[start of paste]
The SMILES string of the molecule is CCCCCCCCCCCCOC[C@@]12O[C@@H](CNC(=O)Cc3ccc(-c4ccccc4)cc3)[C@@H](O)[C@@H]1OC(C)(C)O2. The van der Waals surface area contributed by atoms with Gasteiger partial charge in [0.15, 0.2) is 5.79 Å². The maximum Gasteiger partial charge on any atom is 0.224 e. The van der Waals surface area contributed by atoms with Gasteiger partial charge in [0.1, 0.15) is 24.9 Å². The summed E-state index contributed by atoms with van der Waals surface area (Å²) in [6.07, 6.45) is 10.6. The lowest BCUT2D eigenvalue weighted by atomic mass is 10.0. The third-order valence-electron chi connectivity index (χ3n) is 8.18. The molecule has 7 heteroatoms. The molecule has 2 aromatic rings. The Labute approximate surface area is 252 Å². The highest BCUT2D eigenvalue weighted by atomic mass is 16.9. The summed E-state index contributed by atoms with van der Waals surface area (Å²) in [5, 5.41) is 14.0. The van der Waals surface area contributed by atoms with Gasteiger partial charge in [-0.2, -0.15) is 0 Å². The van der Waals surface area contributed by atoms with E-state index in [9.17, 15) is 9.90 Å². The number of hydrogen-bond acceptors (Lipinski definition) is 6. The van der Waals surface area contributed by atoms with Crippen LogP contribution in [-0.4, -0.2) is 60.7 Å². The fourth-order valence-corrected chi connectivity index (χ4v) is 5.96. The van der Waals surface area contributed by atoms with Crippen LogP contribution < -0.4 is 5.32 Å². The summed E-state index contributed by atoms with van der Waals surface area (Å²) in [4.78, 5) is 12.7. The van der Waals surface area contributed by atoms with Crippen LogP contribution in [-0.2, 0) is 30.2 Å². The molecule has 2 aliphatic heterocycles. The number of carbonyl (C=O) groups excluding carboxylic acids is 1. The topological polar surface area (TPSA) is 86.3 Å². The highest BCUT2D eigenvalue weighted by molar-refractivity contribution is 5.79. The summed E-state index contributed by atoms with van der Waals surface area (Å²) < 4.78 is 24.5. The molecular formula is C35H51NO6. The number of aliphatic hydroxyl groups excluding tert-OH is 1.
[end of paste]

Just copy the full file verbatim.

The SMILES string of the molecule is CCCCCCCCCCCCOC[C@@]12O[C@@H](CNC(=O)Cc3ccc(-c4ccccc4)cc3)[C@@H](O)[C@@H]1OC(C)(C)O2. The van der Waals surface area contributed by atoms with Gasteiger partial charge in [0.15, 0.2) is 5.79 Å². The maximum Gasteiger partial charge on any atom is 0.224 e. The van der Waals surface area contributed by atoms with Gasteiger partial charge in [0.1, 0.15) is 24.9 Å². The summed E-state index contributed by atoms with van der Waals surface area (Å²) in [6.07, 6.45) is 10.6. The lowest BCUT2D eigenvalue weighted by atomic mass is 10.0. The third-order valence-electron chi connectivity index (χ3n) is 8.18. The molecule has 7 heteroatoms. The molecule has 2 aromatic rings. The Labute approximate surface area is 252 Å². The highest BCUT2D eigenvalue weighted by atomic mass is 16.9. The summed E-state index contributed by atoms with van der Waals surface area (Å²) in [5, 5.41) is 14.0. The van der Waals surface area contributed by atoms with Gasteiger partial charge in [-0.2, -0.15) is 0 Å². The van der Waals surface area contributed by atoms with E-state index in [9.17, 15) is 9.90 Å². The number of hydrogen-bond acceptors (Lipinski definition) is 6. The van der Waals surface area contributed by atoms with Crippen LogP contribution in [-0.4, -0.2) is 60.7 Å². The fourth-order valence-corrected chi connectivity index (χ4v) is 5.96. The van der Waals surface area contributed by atoms with Crippen LogP contribution < -0.4 is 5.32 Å². The summed E-state index contributed by atoms with van der Waals surface area (Å²) in [4.78, 5) is 12.7. The van der Waals surface area contributed by atoms with Crippen LogP contribution in [-0.2, 0) is 30.2 Å². The molecule has 2 aliphatic heterocycles. The number of carbonyl (C=O) groups excluding carboxylic acids is 1. The topological polar surface area (TPSA) is 86.3 Å². The highest BCUT2D eigenvalue weighted by molar-refractivity contribution is 5.79. The summed E-state index contributed by atoms with van der Waals surface area (Å²) < 4.78 is 24.5. The molecular formula is C35H51NO6. The number of aliphatic hydroxyl groups excluding tert-OH is 1.